Modern classics with their plastic bumpers and spoilers, need special treatment. Some of us have at some time or another needed to spray small items such as mirror covers or door handles. And a fair number of us have also had that sinking feeling that comes from painting plastic trim on Sunday afternoon, only to find all the paint lying on the floor on Monday morning! Or perhaps you remember painting a tiny blemish, only to end up with a splodge that gets bigger and more noticeable the more you try to blend it in? In neither of these cases is the aerosol itself at fault. Just like any other paint, you need to buy the correct one for the job and a lack of adhesion simply means that you have got the wrong stuff. When painting plastics, you need to use an adhesion promoter, followed by a primer and topcoat that are specifically formulated for use on plastics. with added plasticisers to keep them flexible. Fortunately you can buy all of these paints ready-mixed in aerosol form, and most paint factors can mix up a base coat to match your vehicle and put this in an aerosol on the premises too.

Once you have the right products, with care and attention you can actually achieve some very good results over small areas.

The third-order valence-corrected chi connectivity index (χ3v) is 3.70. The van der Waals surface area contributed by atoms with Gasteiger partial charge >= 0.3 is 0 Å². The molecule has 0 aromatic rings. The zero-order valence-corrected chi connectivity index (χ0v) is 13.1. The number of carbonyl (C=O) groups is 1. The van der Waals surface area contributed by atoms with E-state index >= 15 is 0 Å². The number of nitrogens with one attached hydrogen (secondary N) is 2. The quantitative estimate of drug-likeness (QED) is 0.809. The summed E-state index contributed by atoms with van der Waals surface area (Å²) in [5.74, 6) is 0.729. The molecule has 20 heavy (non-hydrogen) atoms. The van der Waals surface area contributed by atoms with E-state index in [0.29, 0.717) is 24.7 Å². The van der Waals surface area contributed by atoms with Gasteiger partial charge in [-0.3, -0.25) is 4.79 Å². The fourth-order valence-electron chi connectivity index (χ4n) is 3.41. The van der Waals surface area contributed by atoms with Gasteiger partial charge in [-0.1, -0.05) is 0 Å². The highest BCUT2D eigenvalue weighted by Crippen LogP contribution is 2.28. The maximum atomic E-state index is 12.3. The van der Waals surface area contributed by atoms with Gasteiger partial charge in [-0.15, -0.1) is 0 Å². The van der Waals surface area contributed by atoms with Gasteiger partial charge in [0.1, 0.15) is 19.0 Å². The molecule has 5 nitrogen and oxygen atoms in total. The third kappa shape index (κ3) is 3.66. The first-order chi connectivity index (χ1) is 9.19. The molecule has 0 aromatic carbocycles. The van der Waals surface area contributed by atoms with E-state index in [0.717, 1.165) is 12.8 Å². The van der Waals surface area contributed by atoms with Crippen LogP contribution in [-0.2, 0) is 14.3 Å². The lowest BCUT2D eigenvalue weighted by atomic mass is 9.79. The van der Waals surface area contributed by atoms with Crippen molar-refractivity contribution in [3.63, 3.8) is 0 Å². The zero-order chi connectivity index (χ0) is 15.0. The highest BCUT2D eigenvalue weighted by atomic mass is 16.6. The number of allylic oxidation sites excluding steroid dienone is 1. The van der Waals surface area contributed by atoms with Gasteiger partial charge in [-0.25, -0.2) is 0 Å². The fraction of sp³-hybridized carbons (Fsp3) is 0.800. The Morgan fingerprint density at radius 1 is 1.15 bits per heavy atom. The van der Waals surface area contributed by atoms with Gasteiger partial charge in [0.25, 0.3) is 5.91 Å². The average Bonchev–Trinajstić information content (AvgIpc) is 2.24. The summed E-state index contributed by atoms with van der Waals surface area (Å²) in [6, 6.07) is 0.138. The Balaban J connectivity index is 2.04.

The first step for painting new plastics is to get rid of any traces of mould releasing agent that will stop the paint from adhering. You can do this with a quick waft of a propane torch to draw out the mould releasing agent, allowing you to wipe it off with panel wipe or degreaser. Alternatively you can use a Scotchbrite pad dipped in spirit wipe to help draw out the release agent. (Panel wipe is such a mild solvent that it is rarely a problem when used on plastics, but remember that some plastics are solvent sensitive so if in doubt, test on an inconspicuous area first.) You can also buy dedicated plastic cleaners that are waterborne if the piece you are working on is particularly delicate, although these will inevitably work out more expensive. Whatever you use, wash all traces off with a clean Scotchbrite and soapy water before drying thoroughly. If you are re-painting an existing piece of plastic, you will need to sand back any paint that is flaking away. Use a fine 600-grit paper to get the paint off without scoring the plastic. If you can get back to sound primer without going through to the plastic, then you will not need to start off with an adhesion promoter but can go straight to the re-priming stage instead. The air intake surround in the pictures is a good example of a component that can be painted off the vehicle, where a good match is the goal rather than perfection. But sometimes you need to blend a small repair into a larger panel. Thisdoesn’t always go to plan, an inability to make the repair blend in invisibly being down to either poor paint match, poor coverage or even asking too much of a localised repair. It is vital that you assess carefully the repair you are undertaking and decide on the appropriate way forward. In the case of the plastic air intake surround, this was small and could be painted in isolation so it was ideal aerosol fodder. The vehicle we used also had a slight ding on the front bumper, which was certainly small enough for an aerosol to cope with, but it was also on quite a large panel. Fortunately the shape and position meant that we could keep the repair localised and still blend it in unobtrusively around the sharp radius in the panel adjacent to the problem area. But there was also a third blemish, a small stone chip on one door that had been left untreated and allowed to rust. This may have been the smallest of the three problems, but its location meant that it was not totally suitable for an aerosol repair. Starting with the bumper, these are particularly prone to getting tar spots, so it is important to make sure you get it all off when preparing the area with a Scotchbrite pad. When keyed up properly, the Scotched area will be dull and noticeably different to the surrounding paint. If there is any kind of dent, it will need to be brought up to level with filler. This only needs to be a fine grade, and can be sanded back with 120grit paper, working up to 600 grit which is as coarse as you can expect an aerosol primer-filler to cover. When the primer is dry, go over the area with a guide coat. This is just a very light dusting of a contrasting colour (any old aerosol would do the job). Then, when you flat back the primer, any low spots that need further building up will show themselves as black flecks. You can also use this to see whether any pinholes will flat out before reaching for the stopper. A car’s bumper needs more build of paint than the air intake surround, which has to be built up with a lot of thin layers rather than one or two thicker ones. Fortunately the high solvent content means that the aerosol paint dries very quickly. As an alternative to aerosols, it is perfectly acceptable to use a brush as a simple way of getting good build of primer. The trick is to make the primer a little thinner than normal to help the brush marks flow out, and to use a guide coat when flatting this back to ensure that all brush marks have been taken out. When using the aerosols, there is no separate air feed and it can be difficult to mist it on gently. You need to pull the can further back than you would a gun (up to 16 inches back) and be bold with the nozzle to avoid it coming out blotchy. When you have finished with an aerosol, there is no clean-up as such. But do invert the car and depress the nozzle briefly until it blows clear to clean out any residues that might dry and block it for the next time.